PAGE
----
Many people still depend on underground sources of drinking water. Untreated groundwater is often much cleaner and purer than any surface water. However, even groundwater’s are now threatened with pollution from seepage pits, refuse dumps, septic tanks, barnyard manures, transport acci­dents, etc., and with diverse agricultural, chemical or biological pollutants. One major threat arises from effluents that are discharged on the ground so as to prevent pollution in rivers and streams. Other important sources of pollu­tion of groundwaters include sewage and soluble salts. Groundwater pollution control requires accurate information on the dis­tance between the aquifer and the ground surface on the volume of the groundwater body, and on the nature of the underlying stratum.

Knowledge of the physiochemical and biological properties of the pollutants is also necessary for controlling pollution. For groundwater control, observation pits dug at appropriate points are desirable and through these pits, samples of underground water can be pumped from different depths. Though the common belief is that most groundwaters are free from microbes and are safe for drinking, recent researches have demonstrated the presence of viruses, enteroviruses, Staphylococcus aureus, Klebsiella pneumoniae, E.

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coli and others in many well waters and underground waters (Allen, 1981). Groundwater is also sometimes responsible for outbreaks of waterborne diseases. This happens not only in developing countries but also in advanced countries. In the USA, many waterborne outbreaks of disease have occurred in community and non-community water systems and in groundwa­ter systems in the period 1970-78 (see Craun, 1981). In these outbreaks, Giardia lamblia was the most commonly recorded pathogen.

In India, several episodes of cholera, dracontiasis, giardiasis, hepatitis, shigellosis, jaundice, etc., have occurred from time to time and in most of these either groundwater or surface water were the vehicles of disease transmission. It is generally believed that background monitoring systems can be used to assess the impact of human activities on groundwater quality but this belief is a misconception since many years may elapse in some cases before a change in groundwater quality is observed. Once degradation of the subsur­face regime has occurred, it is very difficult or even impossible to remedy. A potentially significant source of groundwater pollution is blasting, e.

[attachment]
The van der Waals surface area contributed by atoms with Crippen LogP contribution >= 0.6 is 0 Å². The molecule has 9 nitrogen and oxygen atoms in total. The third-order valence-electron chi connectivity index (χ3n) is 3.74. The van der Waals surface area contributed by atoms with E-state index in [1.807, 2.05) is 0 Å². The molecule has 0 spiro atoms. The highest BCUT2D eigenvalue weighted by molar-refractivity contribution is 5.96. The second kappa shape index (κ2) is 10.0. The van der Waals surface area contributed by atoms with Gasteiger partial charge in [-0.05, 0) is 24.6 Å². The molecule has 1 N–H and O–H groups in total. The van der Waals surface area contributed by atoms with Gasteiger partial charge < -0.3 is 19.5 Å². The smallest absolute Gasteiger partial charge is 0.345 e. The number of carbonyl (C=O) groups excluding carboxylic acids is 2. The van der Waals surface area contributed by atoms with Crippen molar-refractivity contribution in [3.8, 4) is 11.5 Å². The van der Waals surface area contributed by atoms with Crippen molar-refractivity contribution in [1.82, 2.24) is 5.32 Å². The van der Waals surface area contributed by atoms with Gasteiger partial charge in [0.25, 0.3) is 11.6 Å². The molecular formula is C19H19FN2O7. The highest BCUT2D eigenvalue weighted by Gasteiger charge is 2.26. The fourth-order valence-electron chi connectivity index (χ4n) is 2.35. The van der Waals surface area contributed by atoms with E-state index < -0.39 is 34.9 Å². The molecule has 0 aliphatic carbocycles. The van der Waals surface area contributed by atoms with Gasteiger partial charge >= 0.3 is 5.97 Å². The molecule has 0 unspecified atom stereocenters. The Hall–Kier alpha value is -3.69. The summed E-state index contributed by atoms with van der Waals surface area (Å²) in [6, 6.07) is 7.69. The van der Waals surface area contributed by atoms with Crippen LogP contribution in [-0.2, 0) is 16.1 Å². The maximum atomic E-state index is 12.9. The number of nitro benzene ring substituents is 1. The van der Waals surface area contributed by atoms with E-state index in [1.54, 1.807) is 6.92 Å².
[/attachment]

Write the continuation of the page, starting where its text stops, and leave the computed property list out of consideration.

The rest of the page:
g., in coal mines. Another very important source related to oil shale mining and processing is spent shale. In the industrial areas of Punjab, e.

g., Ludhiana, Ambala, etc., where bicycles and woollen garments are manufactured, abnormally high concentra­tions of nickel, iron, chromium, copper and cyanide have been detected from groundwater samples (Handa, 1978). Fairly high concentrations of the same chemicals occur in the waste effluents of the bicycle industry and this may be responsible for increasing pollution of groundwater in shallow unconfined aquifers in north western India.

An extensive study of urban water supply systems in 75 developing countries was carried out by Dietrich and Henderson (1963). It showed that less than 10 per cent of the total population and about 30 per cent of the urban population were supplied with piped water. Even in these cases, the technical and health standards applicable to water treatment were rather primitive and inadequate and there was no effective supervision of water quality.

In many developing countries, garbage collections are still inadequate and indiscrimi­nate discharges of domestic wastes and sewage into rivers and streams pollute the waters heavily. The problem becomes more serious during summer because of decreased rates of flow in rivers or because of diversion of streams for irrigation.